Subject: Re: About the usage of throw/catch
From: Erik Naggum <>
Date: 2000/02/14
Newsgroups: comp.lang.lisp
Message-ID: <>

* (ArolAmbler)
| I phrased it in a way subject to misintrepretation.  Since the dynamic
| scope of a tag ends with the dynamic scope of the tagbody, it is not
| legal tn CL to create closures over recursive tagbodies, and go to tags
| for tagbodies that have been exited.  (Although I strongly suspect some
| implementations do not detect the problem, and some may even support it
| properly.).

  well, I asked for an example, got it, and now I'm asking for more.  why
  this "strongly suspect" point?  it seems you're creating problems for the
  purpose of creating or showing off complexity, not for the opposing, much
  more reasonable, purpose of solving them and reducing overall complexity.
  (this is a more verbose version of the "ivory tower" accusation.)

| Thus, foo is called recursively, so there are multiple closures and
| tagbodies active.

  a GO is explicitly defined to reach the innermost accessible tag, so this
  is not a semantic problem.  it may be a pragmatic or stylistic problem in
  that you can't easily figure out which tag is the innermost, however.

| As to "throw/catch" being "needed".  That is true, WHEN you have to glue
| together stuff in a hurry, and can't change the interfaces to some of it.

  I think you should consider the possibility that you have overlooked
  something when you make sweeping generalizations like this.  it is quite
  annoying to have to deal with statements that are true but incomplete,
  yet false when completed or extended to their natural context.  that is,
  your assessment of the situation is relevant, yet not the only one that
  needs to be considered, and therefore, the conclusion does not hold for
  anyone but those who restrict themselves to your particular context.
  again, "ivory tower" might apply to such strong yet narrow arguments.

| BUT: it is far better to make the result value have one or more
| "exceptional" values (such as null in ANSII SQL, or the NANs of IEEE
| floating point arithmetic).  The operations all "propagate" the
| exceptional VALUE, without any non-local control transfer.

  I was disappointed when waiting for the capitalized WHEN to support the
  "it is far better" sweeping generalization sans reservations or context.
  in some contexts, what you propose is indeed a good idea.  few people use
  CATCH/THROW or other exception-handling mechanisms in such contexts, for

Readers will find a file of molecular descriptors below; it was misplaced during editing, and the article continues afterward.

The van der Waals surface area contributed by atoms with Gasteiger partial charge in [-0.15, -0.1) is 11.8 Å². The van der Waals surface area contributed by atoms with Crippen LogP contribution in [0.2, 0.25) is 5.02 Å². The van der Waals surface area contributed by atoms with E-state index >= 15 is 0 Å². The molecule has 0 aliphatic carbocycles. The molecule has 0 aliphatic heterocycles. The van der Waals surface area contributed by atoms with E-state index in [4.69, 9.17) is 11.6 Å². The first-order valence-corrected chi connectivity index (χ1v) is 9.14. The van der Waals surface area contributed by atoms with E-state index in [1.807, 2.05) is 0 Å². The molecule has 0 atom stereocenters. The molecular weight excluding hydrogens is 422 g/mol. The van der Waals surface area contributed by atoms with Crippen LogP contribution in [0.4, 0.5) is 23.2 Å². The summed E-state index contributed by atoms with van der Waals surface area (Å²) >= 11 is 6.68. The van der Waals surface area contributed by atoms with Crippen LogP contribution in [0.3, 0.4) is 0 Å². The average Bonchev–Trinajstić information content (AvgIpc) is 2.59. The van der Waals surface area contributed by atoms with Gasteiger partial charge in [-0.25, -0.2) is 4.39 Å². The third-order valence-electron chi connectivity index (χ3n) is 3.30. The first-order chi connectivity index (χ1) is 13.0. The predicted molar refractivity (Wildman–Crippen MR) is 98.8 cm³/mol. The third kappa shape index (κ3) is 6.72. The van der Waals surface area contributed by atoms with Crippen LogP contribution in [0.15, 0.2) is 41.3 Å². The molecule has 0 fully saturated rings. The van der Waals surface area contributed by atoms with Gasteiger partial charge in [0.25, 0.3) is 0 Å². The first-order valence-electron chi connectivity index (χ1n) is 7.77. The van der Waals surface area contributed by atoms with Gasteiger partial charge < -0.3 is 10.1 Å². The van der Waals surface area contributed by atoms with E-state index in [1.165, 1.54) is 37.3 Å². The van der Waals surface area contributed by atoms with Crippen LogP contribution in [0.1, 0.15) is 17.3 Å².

the very simple reason that the first time they run into a problem, they
  will most probably swear and even more probably redesign their code.  in
  the context of an exception-handling mechanism that is ill-designed, we
  do have the option of talking to the people who wrote the code and even
  in many cases to do what you consider so gross -- to wrap up the code in
  some advice or whatever to protect you from harm, but doing so in cases
  where it clearly has no value is an argument against your generalization.

| As I said in the first post on this issue: non-local transfer of control
| is dirty, because it does not "reuse" well.

  yes, this is so, in _some_ contexts, but I'm getting increasingly curious
  why you exclude all _other_ contexts as inherently irrelevant to any
  discussion of this language feature or of exception-handling in general.

| Said in a more sophisticated way, incomprehensible probably to the
| original poster, neither functors nor combinators in general, nor any
| function that maps a function over a set of values can easily use any
| function that sometimes throws, unless the function is first "cleaned up"
| by wrapping a catch, return exceptional value piece around it.  And
| repetitively "cleaning up" every time I reuse a function means the
| function has a bad behavior.

  this is obviously a bogus general claim.  most of the time, we are not
  faced with irreversible side effects of our functions, and we are not
  therefore in need of a transactional approach to "committing" or not
  "committing" whole executions of complex pieces of code.  it helps, and
  I'll easily grand you that, to know _when_ to require a simple "completed
  or not done at all" result from a function, however.

  "best effort"-functions that return some "impossible" values may actually
  have the annoying consequence that the failure mode is _less_ predictable
  than an exception, as _some_ transactions were "committed" after some
  failure had occurred, meaning that the failed transactions now have to be
  committed out of order, or not at all, which is very different from an
  _aggregate_ "commit".  I hope you appreciate this distinction.

  I'm not interested in your ad hominem arguments: just because you have
  shipped so-and-so-products does not lend any credibility to any of your
  arguments -- I'm _not_ interested in who you are or what you have done; I
  _am_ interested in whether you can support your sweeping arguments
  without reference to such claim to fame or credentials, the inclusion of
  which in my view detracts very significantly from effective argumentation.

#:Erik, who's beginning to discover that vacations have serious down-sides :)